In the code above, "this" is the global context. With the commonJS module system (which node uses), the "this" object inside of a module (ie, "your code") is NOT the global context. For proof of this, see below where I spew the "this" object and then the giant "GLOBAL" object.

console.log("\nTHIS:");
console.log(this);
console.log("\nGLOBAL:");
console.log(global);

/* outputs ...

THIS:
{}

GLOBAL:
{ ArrayBuffer: [Function: ArrayBuffer],
  Int8Array: { [Function] BYTES_PER_ELEMENT: 1 },
  Uint8Array: { [Function] BYTES_PER_ELEMENT: 1 },
  Int16Array: { [Function] BYTES_PER_ELEMENT: 2 },
  Uint16Array: { [Function] BYTES_PER_ELEMENT: 2 },
  Int32Array: { [Function] BYTES_PER_ELEMENT: 4 },
  Uint32Array: { [Function] BYTES_PER_ELEMENT: 4 },
  Float32Array: { [Function] BYTES_PER_ELEMENT: 4 },
  Float64Array: { [Function] BYTES_PER_ELEMENT: 8 },
  DataView: [Function: DataView],
  global: [Circular],
  process: 
   { EventEmitter: [Function: EventEmitter],
     title: 'node',
     assert: [Function],
     version: 'v0.6.5',
     _tickCallback: [Function],
     moduleLoadList: 
      [ 'Binding evals',
        'Binding natives',
        'NativeModule events',
        'NativeModule buffer',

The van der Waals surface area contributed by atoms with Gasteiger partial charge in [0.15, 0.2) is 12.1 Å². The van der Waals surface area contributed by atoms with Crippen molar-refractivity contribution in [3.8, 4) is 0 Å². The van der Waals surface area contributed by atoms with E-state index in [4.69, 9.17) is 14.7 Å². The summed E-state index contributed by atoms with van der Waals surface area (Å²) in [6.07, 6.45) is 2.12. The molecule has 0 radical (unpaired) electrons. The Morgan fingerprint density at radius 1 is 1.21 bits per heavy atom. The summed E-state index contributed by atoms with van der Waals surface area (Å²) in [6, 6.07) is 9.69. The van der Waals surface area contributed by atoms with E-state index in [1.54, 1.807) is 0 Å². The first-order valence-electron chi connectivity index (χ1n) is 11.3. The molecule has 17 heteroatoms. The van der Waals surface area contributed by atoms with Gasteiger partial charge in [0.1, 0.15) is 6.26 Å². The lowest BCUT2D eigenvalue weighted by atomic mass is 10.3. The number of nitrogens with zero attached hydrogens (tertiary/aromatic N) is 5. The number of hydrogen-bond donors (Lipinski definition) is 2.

'Binding buffer',
        'NativeModule assert',
        'NativeModule util',
        'NativeModule path',
        'NativeModule module',
        'NativeModule fs',
        'Binding fs',
        'Binding constants',
        'NativeModule stream',
        'NativeModule console',
        'Binding tty_wrap',
        'NativeModule tty',
        'NativeModule net',
        'NativeModule timers',
        'Binding timer_wrap',
        'NativeModule _linklist' ],
     versions: 
      { node: '0.6.5',
        v8: '3.6.6.11',
        ares: '1.7.5-DEV',
        uv: '0.6',
        openssl: '0.9.8n' },
     nextTick: [Function],
     stdout: [Getter],
     arch: 'x64',
     stderr: [Getter],
     platform: 'darwin',
     argv: [ 'node', '/workspace/zd/zgap/darwin-js/index.js' ],
     stdin: [Getter],
     env: 
      { TERM_PROGRAM: 'iTerm.app',
        'COM_GOOGLE_CHROME_FRAMEWORK_SERVICE_PROCESS/USERS/DDOPSON/LIBRARY/APPLICATION_SUPPORT/GOOGLE/CHROME_SOCKET': '/tmp/launch-nNl1vo/ServiceProcessSocket',
        TERM: 'xterm',
        SHELL: '/bin/bash',
        TMPDIR: '/var/folders/2h/2hQmtmXlFT4yVGtr5DBpdl9LAiQ/-Tmp-/',
        Apple_PubSub_Socket_Render: '/tmp/launch-9Ga0PT/Render',
        USER: 'ddopson',
        COMMAND_MODE: 'unix2003',
        SSH_AUTH_SOCK: '/tmp/launch-sD905b/Listeners',
        __CF_USER_TEXT_ENCODING: '0x12D732E7:0:0',
        PATH: '/usr/local/bin:/usr/bin:/bin:/usr/sbin:/sbin:~/bin:/usr/X11/bin',
        PWD: '/workspace/zd/zgap/darwin-js',